When I started shooting in RAW, I had to completely revamp how I was loading, storing, and organizing my pictures. I needed a system that recognized my photo format. I downloaded Adobe Bridge and I have been more organized than ever since!
Note: This is also great is your images are saved as JPGs! I just simply didn’t discover this till I made the switch to RAW. You do NOT have to shoot RAW to use Adobe Bridge!
Before, I used iPhoto or Photos on my MacBook. But the problem with iPhoto was that it stored them as JPEGs. This is absolutely awesome if I wanted to go straight to printing them. But I always give my photos a little boost with editing. Whenever I wanted to edit them, I had to export the original file to my desktop and then open it in Photoshop. I could get what I needed, but I had to apply a couple extra steps to open the CR2 RAW file in Adobe Camera RAW rather than a simple JPG.
Then enters Adobe Bridge. Did you know that it is completely free to download?! It’s not included in the Photoshop package. You don’t even have to have an Adobe product to download it! It’s just simply free.
So anyway, here’s exactly how I load store and organize my photos for easy reference through out the year!
How to organize your photos in Adobe Bridge:
1. Import photos from device.
You actually have two options: You can “get photos from camera” (shown below), or you can “import from device.”
Since Bridge wouldn’t recognize my old camera, I actually got used to importing from device. I like it because I can easily select which photos to import and which to leave out. Simple click on the photos you wish to import and click “download.” Or if you just want to download the whole batch, click “download all.”
2. Place them in a new folder.
I am loving my new folder system! Adobe Bridge automatically loads them into my pictures folder. Once in my Picture folder, I have them organized to look like this:
Pictures -> January -> At Home / First Snow / To Edit
So within every month I have folders for each event, plus one for the photos I take around the house. I immediately drag the photos to their appropriate folder.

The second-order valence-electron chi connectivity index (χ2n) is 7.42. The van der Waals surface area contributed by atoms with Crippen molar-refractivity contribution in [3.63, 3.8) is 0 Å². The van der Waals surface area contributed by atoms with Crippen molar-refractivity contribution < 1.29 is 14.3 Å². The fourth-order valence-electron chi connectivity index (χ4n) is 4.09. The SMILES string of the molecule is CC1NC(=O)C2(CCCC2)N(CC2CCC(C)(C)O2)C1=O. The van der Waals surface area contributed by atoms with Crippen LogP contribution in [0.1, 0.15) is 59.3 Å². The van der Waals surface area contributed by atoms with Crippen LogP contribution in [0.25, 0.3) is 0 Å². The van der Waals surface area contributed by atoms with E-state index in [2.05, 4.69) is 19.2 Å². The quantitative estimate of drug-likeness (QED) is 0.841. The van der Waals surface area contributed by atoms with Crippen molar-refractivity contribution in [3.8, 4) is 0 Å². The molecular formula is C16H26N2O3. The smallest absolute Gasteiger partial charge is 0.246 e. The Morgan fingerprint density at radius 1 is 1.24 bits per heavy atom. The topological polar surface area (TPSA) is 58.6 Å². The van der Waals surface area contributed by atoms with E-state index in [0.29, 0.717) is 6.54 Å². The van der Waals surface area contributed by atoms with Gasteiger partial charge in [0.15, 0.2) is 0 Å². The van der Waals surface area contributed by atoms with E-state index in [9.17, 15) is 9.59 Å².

Then, in each month, I also have a folder for photos “To Edit.” Honestly, that’s my “Favorites” folder. As I scroll though my photos, I move my favorites over to my “To Edit” folder and edit them as I please.
3. Double click the photo to edit in Photoshop.
As you can see, the photos are actually just saved to the “pictures” folder on my computer. But Adobe Bridge makes it easy to sort, view and open the photos in Photoshop. All you need to do to open photos in Photoshop is double click your photo you wish to edit. If it’s a RAW format, it will open in Adobe Camera RAW first, and if it’s a JPG format, it will open straight to Photoshop.
4. Organize edited photos.
Once I have edited my photos I have the same folder system.
Pictures -> Edited Photos 2017 -> January -> At Home / First Snow / etc.
Since I don’t have much to show for 2017 or January yet, I’m showing you my December folder above. My photos typically get organized based on blog posts, but you can easily organize them according to your events.
And I usually keep the current month on my desktop for easy access.
5. Delete photos from camera.
I used to automatically delete as I imported, but I stopped when I switched to Adobe Bridge simply because there is no box to keep checked like there was in iPhoto. BUT, this keeps me on top of reformatting my camera card!
You are supposed to reformat your card often anyway, and when you do, it deletes all the photos off your camera. So whenever it’s time to delete photos and I have them loaded and filed on my computer, I go on my camera and follow these steps:
Menu (the button) -> Scroll over to the Wrench -> Scroll down to Format Card -> Click OK
Then you reformat your card and delete all your pictures!